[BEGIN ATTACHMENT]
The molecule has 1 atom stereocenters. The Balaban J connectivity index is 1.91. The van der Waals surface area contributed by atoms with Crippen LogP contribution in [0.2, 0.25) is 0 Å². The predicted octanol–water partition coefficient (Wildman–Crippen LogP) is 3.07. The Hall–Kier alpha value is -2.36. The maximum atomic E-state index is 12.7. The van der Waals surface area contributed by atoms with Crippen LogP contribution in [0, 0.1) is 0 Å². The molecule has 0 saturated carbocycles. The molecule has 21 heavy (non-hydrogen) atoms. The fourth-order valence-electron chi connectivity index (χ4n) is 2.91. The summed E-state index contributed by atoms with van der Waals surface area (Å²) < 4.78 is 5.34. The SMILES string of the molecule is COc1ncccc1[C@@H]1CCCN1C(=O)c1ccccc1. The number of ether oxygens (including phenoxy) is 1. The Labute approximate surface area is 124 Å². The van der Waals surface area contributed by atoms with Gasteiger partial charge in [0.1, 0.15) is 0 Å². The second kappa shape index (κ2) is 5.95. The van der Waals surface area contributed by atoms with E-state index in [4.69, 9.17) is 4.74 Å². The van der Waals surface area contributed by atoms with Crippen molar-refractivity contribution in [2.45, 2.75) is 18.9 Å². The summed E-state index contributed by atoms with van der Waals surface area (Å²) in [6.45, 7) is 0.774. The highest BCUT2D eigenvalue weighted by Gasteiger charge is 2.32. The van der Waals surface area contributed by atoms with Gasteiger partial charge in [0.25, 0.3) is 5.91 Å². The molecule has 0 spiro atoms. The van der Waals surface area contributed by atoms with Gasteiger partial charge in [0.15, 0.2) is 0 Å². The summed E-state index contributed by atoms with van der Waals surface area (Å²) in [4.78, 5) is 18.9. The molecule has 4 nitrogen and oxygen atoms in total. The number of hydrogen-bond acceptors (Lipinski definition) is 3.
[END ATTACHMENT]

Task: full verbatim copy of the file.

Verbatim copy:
The molecule has 1 atom stereocenters. The Balaban J connectivity index is 1.91. The van der Waals surface area contributed by atoms with Crippen LogP contribution in [0.2, 0.25) is 0 Å². The predicted octanol–water partition coefficient (Wildman–Crippen LogP) is 3.07. The Hall–Kier alpha value is -2.36. The maximum atomic E-state index is 12.7. The van der Waals surface area contributed by atoms with Crippen LogP contribution in [0, 0.1) is 0 Å². The molecule has 0 saturated carbocycles. The molecule has 21 heavy (non-hydrogen) atoms. The fourth-order valence-electron chi connectivity index (χ4n) is 2.91. The summed E-state index contributed by atoms with van der Waals surface area (Å²) < 4.78 is 5.34. The SMILES string of the molecule is COc1ncccc1[C@@H]1CCCN1C(=O)c1ccccc1. The number of ether oxygens (including phenoxy) is 1. The Labute approximate surface area is 124 Å². The van der Waals surface area contributed by atoms with Gasteiger partial charge in [0.1, 0.15) is 0 Å². The second kappa shape index (κ2) is 5.95. The van der Waals surface area contributed by atoms with E-state index in [4.69, 9.17) is 4.74 Å². The van der Waals surface area contributed by atoms with Crippen molar-refractivity contribution in [2.45, 2.75) is 18.9 Å². The summed E-state index contributed by atoms with van der Waals surface area (Å²) in [6.45, 7) is 0.774. The highest BCUT2D eigenvalue weighted by Gasteiger charge is 2.32. The van der Waals surface area contributed by atoms with Gasteiger partial charge in [0.25, 0.3) is 5.91 Å². The molecule has 0 spiro atoms. The van der Waals surface area contributed by atoms with Gasteiger partial charge in [0.15, 0.2) is 0 Å². The summed E-state index contributed by atoms with van der Waals surface area (Å²) in [4.78, 5) is 18.9. The molecule has 4 nitrogen and oxygen atoms in total. The number of hydrogen-bond acceptors (Lipinski definition) is 3.